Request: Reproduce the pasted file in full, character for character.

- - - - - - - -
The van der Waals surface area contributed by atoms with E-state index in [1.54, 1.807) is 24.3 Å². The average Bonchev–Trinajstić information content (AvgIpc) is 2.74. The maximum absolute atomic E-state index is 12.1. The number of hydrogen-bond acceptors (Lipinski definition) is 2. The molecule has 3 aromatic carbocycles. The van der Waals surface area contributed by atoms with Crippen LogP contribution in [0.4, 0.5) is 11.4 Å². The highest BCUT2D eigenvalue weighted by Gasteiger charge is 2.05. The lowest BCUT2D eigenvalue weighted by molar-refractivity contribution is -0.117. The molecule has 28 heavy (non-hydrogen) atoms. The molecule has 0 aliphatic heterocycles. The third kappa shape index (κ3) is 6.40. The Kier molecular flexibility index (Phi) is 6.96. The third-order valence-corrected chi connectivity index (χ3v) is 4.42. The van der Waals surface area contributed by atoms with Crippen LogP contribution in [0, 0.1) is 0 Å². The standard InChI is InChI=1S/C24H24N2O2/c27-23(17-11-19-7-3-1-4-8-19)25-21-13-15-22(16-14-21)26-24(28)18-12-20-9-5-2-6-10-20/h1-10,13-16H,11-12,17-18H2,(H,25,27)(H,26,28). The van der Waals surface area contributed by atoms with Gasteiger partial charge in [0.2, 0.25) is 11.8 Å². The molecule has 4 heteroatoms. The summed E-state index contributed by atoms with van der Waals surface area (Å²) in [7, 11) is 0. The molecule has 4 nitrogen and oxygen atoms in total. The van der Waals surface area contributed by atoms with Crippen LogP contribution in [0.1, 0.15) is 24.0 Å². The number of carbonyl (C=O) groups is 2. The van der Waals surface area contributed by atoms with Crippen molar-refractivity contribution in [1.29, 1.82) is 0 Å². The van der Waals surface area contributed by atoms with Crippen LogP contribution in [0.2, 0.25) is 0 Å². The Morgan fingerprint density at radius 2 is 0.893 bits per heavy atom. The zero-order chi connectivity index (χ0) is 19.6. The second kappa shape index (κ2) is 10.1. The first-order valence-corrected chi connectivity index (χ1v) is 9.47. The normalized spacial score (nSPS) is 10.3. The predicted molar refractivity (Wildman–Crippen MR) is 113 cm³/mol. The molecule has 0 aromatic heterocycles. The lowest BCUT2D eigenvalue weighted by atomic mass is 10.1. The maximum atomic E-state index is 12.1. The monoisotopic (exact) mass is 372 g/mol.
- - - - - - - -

The van der Waals surface area contributed by atoms with E-state index in [1.54, 1.807) is 24.3 Å². The average Bonchev–Trinajstić information content (AvgIpc) is 2.74. The maximum absolute atomic E-state index is 12.1. The number of hydrogen-bond acceptors (Lipinski definition) is 2. The molecule has 3 aromatic carbocycles. The van der Waals surface area contributed by atoms with Crippen LogP contribution in [0.4, 0.5) is 11.4 Å². The highest BCUT2D eigenvalue weighted by Gasteiger charge is 2.05. The lowest BCUT2D eigenvalue weighted by molar-refractivity contribution is -0.117. The molecule has 28 heavy (non-hydrogen) atoms. The molecule has 0 aliphatic heterocycles. The third kappa shape index (κ3) is 6.40. The Kier molecular flexibility index (Phi) is 6.96. The third-order valence-corrected chi connectivity index (χ3v) is 4.42. The van der Waals surface area contributed by atoms with Crippen LogP contribution in [0, 0.1) is 0 Å². The standard InChI is InChI=1S/C24H24N2O2/c27-23(17-11-19-7-3-1-4-8-19)25-21-13-15-22(16-14-21)26-24(28)18-12-20-9-5-2-6-10-20/h1-10,13-16H,11-12,17-18H2,(H,25,27)(H,26,28). The van der Waals surface area contributed by atoms with Gasteiger partial charge in [0.2, 0.25) is 11.8 Å². The molecule has 4 heteroatoms. The summed E-state index contributed by atoms with van der Waals surface area (Å²) in [7, 11) is 0. The molecule has 4 nitrogen and oxygen atoms in total. The van der Waals surface area contributed by atoms with Crippen LogP contribution in [0.1, 0.15) is 24.0 Å². The number of carbonyl (C=O) groups is 2. The van der Waals surface area contributed by atoms with Crippen molar-refractivity contribution in [1.29, 1.82) is 0 Å². The van der Waals surface area contributed by atoms with Crippen LogP contribution in [0.2, 0.25) is 0 Å². The Morgan fingerprint density at radius 2 is 0.893 bits per heavy atom. The zero-order chi connectivity index (χ0) is 19.6. The second kappa shape index (κ2) is 10.1. The first-order valence-corrected chi connectivity index (χ1v) is 9.47. The normalized spacial score (nSPS) is 10.3. The predicted molar refractivity (Wildman–Crippen MR) is 113 cm³/mol. The molecule has 0 aromatic heterocycles. The lowest BCUT2D eigenvalue weighted by atomic mass is 10.1. The maximum atomic E-state index is 12.1. The monoisotopic (exact) mass is 372 g/mol.